Dispatches from the Suburbs of Hell

Heaven is for the obedient. Hell is for the wrathful. What of the ones in between? We wind up in the Suburbs. Our sin is individuality. Our punishment is boredom. But at least we're in good company.

Location: New England, United States

Wednesday, August 12, 2009

Freedom from Common Sense

Well, well, well. I can't say I'm surprised. The health care debate has gotten ugly, and is only getting uglier, as detractors and critics disrupt town hall meetings, spread misinformation throughout the Internet, and in some cases launch personal attacks on the President and his family. All this, over a health care reform proposal, that hasn't even been passed yet. And is increasingly likely to not pass in its current form, if public opinion is any gauge. If that happens, then I'm sure we can call it a victory for someone. For Libertarians, maybe. For freedom-minded individuals who don't want the evil government telling them what to do. Hooray.


Before I get into the meat of this, I'm going to admit something up front: I am biased. I despise Libertarianism. In my experience, "Libertarian" is a code word, like "maverick" or "rebel," a word reactionary gun-toting bastards use to try and convince themselves that they haven't bought whole-hog into the extreme right-wing philosophy and are still thinking for themselves. The most disgusting, hate-filled speech I have ever heard, about Jews or fags or all those goddamn foreigners, has come out of the mouths of self-identified Libertarians. Now maybe you could argue, based on this, that I simply just haven't met a "real" Libertarian. Honestly, based on what I'm seeing, I don't think I want to.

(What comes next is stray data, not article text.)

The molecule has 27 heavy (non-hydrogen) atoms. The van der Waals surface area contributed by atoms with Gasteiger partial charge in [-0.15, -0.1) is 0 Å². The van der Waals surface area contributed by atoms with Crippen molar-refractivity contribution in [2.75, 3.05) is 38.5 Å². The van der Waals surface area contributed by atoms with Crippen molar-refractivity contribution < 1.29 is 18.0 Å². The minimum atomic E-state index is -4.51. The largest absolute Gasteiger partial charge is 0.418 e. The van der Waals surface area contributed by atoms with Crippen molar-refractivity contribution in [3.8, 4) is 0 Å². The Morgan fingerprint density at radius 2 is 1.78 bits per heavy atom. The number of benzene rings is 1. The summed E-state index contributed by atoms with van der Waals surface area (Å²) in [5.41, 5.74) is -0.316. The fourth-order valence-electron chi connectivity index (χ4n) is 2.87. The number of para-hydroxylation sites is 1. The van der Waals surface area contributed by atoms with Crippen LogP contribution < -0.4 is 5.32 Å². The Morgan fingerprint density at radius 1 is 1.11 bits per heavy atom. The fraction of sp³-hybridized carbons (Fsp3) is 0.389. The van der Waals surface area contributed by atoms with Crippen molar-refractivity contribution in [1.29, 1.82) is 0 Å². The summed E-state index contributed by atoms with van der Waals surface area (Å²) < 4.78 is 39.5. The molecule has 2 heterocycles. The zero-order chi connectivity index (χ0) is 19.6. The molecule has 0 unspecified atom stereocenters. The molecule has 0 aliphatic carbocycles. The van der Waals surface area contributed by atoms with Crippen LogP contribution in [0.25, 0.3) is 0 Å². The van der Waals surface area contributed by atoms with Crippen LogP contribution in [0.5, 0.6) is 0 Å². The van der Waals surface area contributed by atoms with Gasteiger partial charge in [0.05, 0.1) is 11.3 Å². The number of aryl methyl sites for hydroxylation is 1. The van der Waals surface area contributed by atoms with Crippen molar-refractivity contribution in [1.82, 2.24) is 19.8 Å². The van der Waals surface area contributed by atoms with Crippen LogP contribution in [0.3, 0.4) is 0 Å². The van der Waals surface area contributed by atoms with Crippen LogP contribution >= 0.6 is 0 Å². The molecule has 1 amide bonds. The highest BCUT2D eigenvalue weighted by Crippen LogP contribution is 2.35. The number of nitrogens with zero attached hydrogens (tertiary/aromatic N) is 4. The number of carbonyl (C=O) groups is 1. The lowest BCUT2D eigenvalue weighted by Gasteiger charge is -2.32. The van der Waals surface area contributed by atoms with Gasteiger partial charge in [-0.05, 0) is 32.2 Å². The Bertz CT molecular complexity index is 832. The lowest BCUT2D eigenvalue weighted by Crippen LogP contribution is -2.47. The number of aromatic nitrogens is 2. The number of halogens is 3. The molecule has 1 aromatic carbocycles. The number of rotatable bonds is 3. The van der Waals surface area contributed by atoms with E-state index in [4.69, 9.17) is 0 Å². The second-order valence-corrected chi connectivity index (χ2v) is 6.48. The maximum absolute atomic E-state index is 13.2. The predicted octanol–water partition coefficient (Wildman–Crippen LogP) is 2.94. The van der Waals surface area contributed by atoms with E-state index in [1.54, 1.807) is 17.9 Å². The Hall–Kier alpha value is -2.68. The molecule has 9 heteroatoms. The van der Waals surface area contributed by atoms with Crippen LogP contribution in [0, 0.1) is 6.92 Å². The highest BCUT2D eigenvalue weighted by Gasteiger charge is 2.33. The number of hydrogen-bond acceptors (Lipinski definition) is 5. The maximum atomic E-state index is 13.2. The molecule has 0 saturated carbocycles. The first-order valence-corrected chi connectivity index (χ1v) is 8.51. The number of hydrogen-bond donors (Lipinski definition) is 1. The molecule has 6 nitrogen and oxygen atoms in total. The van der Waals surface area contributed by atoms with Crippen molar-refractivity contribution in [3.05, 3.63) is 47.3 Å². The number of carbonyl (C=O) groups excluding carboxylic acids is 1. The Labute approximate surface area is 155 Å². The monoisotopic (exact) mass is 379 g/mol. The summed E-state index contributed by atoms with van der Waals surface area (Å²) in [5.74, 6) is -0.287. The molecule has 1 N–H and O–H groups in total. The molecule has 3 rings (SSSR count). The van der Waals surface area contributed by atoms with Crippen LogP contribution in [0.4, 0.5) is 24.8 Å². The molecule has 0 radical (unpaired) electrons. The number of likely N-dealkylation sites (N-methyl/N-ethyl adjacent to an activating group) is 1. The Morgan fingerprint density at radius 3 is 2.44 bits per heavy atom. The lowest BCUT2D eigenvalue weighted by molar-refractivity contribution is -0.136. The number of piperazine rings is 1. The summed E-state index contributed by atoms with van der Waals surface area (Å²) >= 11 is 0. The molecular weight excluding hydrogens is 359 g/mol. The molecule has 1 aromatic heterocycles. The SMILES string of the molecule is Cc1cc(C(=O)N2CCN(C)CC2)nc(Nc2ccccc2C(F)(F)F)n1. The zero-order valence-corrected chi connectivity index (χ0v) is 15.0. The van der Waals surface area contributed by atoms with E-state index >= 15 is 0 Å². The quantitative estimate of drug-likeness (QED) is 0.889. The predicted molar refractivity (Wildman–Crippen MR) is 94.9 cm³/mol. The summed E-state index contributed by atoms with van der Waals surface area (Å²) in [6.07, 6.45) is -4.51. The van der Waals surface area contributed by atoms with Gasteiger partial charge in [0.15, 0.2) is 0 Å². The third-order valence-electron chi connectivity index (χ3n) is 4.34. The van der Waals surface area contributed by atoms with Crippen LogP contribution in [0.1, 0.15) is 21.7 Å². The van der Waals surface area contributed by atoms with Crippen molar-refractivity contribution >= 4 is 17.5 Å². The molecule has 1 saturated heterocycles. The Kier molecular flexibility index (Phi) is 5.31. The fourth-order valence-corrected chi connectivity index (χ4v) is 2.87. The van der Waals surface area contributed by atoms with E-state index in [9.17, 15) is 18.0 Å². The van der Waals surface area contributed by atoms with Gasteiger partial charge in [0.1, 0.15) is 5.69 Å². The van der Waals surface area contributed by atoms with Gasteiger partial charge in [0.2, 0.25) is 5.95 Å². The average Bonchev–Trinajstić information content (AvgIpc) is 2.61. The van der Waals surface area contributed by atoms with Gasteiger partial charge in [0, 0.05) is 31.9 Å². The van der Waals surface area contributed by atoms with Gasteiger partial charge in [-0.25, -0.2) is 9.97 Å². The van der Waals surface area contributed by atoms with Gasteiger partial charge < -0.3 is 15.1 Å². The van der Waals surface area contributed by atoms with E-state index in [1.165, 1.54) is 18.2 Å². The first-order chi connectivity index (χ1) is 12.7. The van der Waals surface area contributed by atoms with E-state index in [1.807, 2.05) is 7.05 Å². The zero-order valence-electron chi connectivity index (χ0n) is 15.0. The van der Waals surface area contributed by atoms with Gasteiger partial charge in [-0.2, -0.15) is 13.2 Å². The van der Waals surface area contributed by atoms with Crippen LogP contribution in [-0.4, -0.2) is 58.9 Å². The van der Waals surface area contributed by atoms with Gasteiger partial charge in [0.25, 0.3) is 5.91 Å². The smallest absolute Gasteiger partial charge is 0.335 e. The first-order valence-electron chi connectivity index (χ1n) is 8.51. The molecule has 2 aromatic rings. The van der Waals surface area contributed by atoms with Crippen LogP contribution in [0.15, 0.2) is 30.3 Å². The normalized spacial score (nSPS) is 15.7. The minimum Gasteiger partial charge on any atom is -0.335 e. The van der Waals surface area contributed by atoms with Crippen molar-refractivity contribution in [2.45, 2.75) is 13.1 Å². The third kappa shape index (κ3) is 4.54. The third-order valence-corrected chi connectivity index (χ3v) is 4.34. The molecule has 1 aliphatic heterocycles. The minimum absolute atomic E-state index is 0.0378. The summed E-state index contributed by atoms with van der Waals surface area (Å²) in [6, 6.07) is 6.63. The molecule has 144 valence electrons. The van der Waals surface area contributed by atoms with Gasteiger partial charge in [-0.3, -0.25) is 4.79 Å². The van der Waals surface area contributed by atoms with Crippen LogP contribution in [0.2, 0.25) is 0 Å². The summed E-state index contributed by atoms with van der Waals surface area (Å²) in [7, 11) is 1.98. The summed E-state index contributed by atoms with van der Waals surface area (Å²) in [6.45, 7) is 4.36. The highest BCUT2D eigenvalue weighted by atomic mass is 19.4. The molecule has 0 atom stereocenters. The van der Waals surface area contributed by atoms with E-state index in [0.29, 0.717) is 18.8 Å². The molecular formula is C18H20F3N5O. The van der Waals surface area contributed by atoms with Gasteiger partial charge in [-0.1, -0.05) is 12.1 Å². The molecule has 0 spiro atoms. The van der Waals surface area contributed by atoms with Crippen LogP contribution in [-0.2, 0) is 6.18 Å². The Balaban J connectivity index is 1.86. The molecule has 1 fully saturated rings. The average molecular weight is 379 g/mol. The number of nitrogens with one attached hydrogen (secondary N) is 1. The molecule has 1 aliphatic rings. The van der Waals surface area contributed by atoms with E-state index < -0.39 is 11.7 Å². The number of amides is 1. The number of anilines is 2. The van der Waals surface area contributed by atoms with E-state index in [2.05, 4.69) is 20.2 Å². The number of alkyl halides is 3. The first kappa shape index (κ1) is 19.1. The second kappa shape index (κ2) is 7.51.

Unless historical and philosophical study counts as "meeting" someone. In which case, I'm quite familiar with the first Libertarian, Thomas Jefferson. His views on government still resonate in the United States: his belief in as small a government as possible, in the virtue of the gentleman-farmer, in the inherent right to independence in each individual. His example is the one Libertarians often look to as a model, and his ideal government - the republic of self-sufficient men - is still one a lot of us idealize. And it's a great idea; it sounds pretty cool, this grand society of agrarian philosophers, asking and expecting nothing that they can't earn by their own industry. Unfortunately, in the modern United States, it seems painfully stripped of relevance.

Because American society - Hell, HUMAN society - has changed too much. We are all interconnected, interdependent on one another in ways that Thomas Jefferson could never have foreseen. In his day, much of North America was wilderness, and it was entirely possible for a man to go out and carve himself a life with his own two hands. There was an abundance of natural resources, and an abundance of space. There was simply no great call for public works, or unemployment relief. Or health care. There just weren't enough Americans then to make it necessary.